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  1. Brevity and focus. Cover your topic in the fewest possible words. Get to your main point quickly. Stay focused on your key points.
  2. Readability. Readers are attracted to short sentences. Avoid using too many numbers and prepositional phrases. Avoid cliches. Follow common rules of punctuation, grammar and spelling.
  3. Timeliness. Send your letter while the topic is timely, but not so quickly that you don't review what you have written before sending the letter.
  4. Fairness. Make your points on the merits rather than emotion. Avoid disparaging a group of people based solely on the actions of one member of that group.


  1. Poetry or rhyme in any form.
  2. Most consumer complaints.
  3. Form letters or generic Web site letters.
  4. Most "thank you" letters.
  5. "Open" letters to government officials.
  6. Letters written for a class assignment or as part of an organized letter-writing campaign.
  7. Most sports-related letters. (Send these to The Oklahoman's sports editor.)
  8. Letters that have been published elsewhere or letters submitted to other publications.
  9. Letters written in an overly informal style.


  1. Full name, address, and email. (Your address and e-mail are needed for verification. They will not be published.)
  2. Maximum length of 250 words.
  3. Authors limited to one letter every 28-42 days, depending on volume.
  4. When referring to a news story or previous letter published, cite the headline or letter writer's name and the date of publication.


Editing is done for the benefit of our readers. We make every attempt to preserve the writer's essential meaning. Editing for length allows us to accept a greater number of letters. Letters most likely to be edited are those that are twice as long as needed to make a point and those that try to make too many points.

Your Views

  • Oklahoma tax talk

    Published: Fri, Oct 2, 2015

    David Boren wants a 1-cent tax for education. Oklahoma County Sheriff John Whetsel wants a 1-cent tax for a new jail. Everybody wants a new tax for something. The fact is regular citizens pay plenty of taxes, which the government in this state gives back to oil companies and the wealthiest...

  • Playing the percentages on state education spending

    Published: Fri, Oct 2, 2015

    Regarding “Enough is enough” (News, Sept. 25): OU President David Boren and others always say that the share of support from the state has decreased as a percentage. While that may be true, that's not looking at the true picture. I challenge The Oklahoman to provide a chart of how much money...

  • A travesty at Eastern Oklahoma State College

    Published: Fri, Oct 2, 2015

    Eastern Oklahoma State College at Wilburton has for more than 100 years provided access to higher education to generations of students for whom this would otherwise have been denied. In an effort to extend this opportunity to a wider range of students, the school has been offering several...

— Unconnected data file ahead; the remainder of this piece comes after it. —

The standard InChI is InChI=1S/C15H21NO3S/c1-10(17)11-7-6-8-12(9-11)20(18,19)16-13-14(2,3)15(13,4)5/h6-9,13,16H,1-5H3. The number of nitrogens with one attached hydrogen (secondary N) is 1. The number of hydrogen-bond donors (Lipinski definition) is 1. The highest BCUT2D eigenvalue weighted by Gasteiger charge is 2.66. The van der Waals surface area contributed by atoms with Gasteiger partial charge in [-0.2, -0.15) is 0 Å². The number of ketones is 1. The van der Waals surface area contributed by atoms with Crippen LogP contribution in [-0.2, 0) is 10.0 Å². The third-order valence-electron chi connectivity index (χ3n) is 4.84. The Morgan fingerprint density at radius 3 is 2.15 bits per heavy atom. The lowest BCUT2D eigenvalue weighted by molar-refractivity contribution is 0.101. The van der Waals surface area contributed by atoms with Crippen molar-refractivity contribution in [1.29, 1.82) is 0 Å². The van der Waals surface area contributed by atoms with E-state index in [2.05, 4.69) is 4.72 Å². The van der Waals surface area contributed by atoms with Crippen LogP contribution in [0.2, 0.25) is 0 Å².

• Stay away from Westboro Baptist Church protesters at OU

    Published: Fri, Oct 2, 2015

    The Westboro Baptist Church is staging a picket on the University of Oklahoma campus next week. I'm urging people to make a statement to the WBC — by not showing up. The WBC thrives on negative attention. They're not here to reason with people, they're not even here to recruit people. They...

  • Pope Francis’ visit leaves lasting impression

    Published: Wed, Sep 30, 2015

    At a moment in American history when secularization of the culture is putting religious faith and spirituality on the defensive, Pope Francis' visit was a breath of fresh air, breathing life into the soul of our nation. All need not embrace his Catholicism. All need not agree with his every...

  • George Will misses the boat with column on pope

    Published: Wed, Sep 30, 2015

    In “The pope's fact-free flamboyance” (Commentary, Sept. 20), George Will uses the technique of attacking the messenger (Pope Francis) to discredit the pope's message. It takes only a careful reading of either the apostolic exhortation “Joy of the Gospel” or the encyclical “Praise to You (O...

  • Increase in tobacco taxes would be prudent

    Published: Sat, Sep 26, 2015

    Considering that many of our state's Medicaid problems are caused by tobacco use, an increase of tobacco taxes would be prudent. The average state tax on a pack of cigarettes is $1.60, according to the Campaign for Tobacco-Free Kids. Oklahoma's is $1.03 per pack, 33rd in the nation. Raising the...

  • Avoiding vaccinations threatens kids’ health

    Published: Sat, Sep 26, 2015

    Regarding “Senate inoculated on vaccine debate” (Capitol Box Score, Sept. 20): Education of parents is critical as it applies to all things involving their children. Oregon requires parental completion of a state vaccine education program in order to file an immunization exemption. The Oklahoma...